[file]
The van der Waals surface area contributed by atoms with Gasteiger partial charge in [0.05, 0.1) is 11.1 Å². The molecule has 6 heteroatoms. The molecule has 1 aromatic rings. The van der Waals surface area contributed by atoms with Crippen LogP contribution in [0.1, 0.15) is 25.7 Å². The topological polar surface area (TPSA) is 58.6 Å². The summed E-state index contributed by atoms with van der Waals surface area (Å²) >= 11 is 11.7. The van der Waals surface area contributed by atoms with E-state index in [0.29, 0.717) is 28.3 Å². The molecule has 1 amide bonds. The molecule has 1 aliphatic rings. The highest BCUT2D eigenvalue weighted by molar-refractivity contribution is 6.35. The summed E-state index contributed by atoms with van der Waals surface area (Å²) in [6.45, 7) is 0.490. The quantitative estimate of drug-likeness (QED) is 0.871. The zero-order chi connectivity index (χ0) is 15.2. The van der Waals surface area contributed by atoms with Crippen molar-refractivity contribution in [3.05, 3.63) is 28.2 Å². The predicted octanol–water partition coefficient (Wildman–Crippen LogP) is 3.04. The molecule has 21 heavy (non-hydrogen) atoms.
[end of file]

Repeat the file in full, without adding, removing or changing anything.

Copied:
The van der Waals surface area contributed by atoms with Gasteiger partial charge in [0.05, 0.1) is 11.1 Å². The molecule has 6 heteroatoms. The molecule has 1 aromatic rings. The van der Waals surface area contributed by atoms with Crippen LogP contribution in [0.1, 0.15) is 25.7 Å². The topological polar surface area (TPSA) is 58.6 Å². The summed E-state index contributed by atoms with van der Waals surface area (Å²) >= 11 is 11.7. The van der Waals surface area contributed by atoms with E-state index in [0.29, 0.717) is 28.3 Å². The molecule has 1 amide bonds. The molecule has 1 aliphatic rings. The highest BCUT2D eigenvalue weighted by molar-refractivity contribution is 6.35. The summed E-state index contributed by atoms with van der Waals surface area (Å²) in [6.45, 7) is 0.490. The quantitative estimate of drug-likeness (QED) is 0.871. The zero-order chi connectivity index (χ0) is 15.2. The van der Waals surface area contributed by atoms with Crippen molar-refractivity contribution in [3.05, 3.63) is 28.2 Å². The predicted octanol–water partition coefficient (Wildman–Crippen LogP) is 3.04. The molecule has 21 heavy (non-hydrogen) atoms.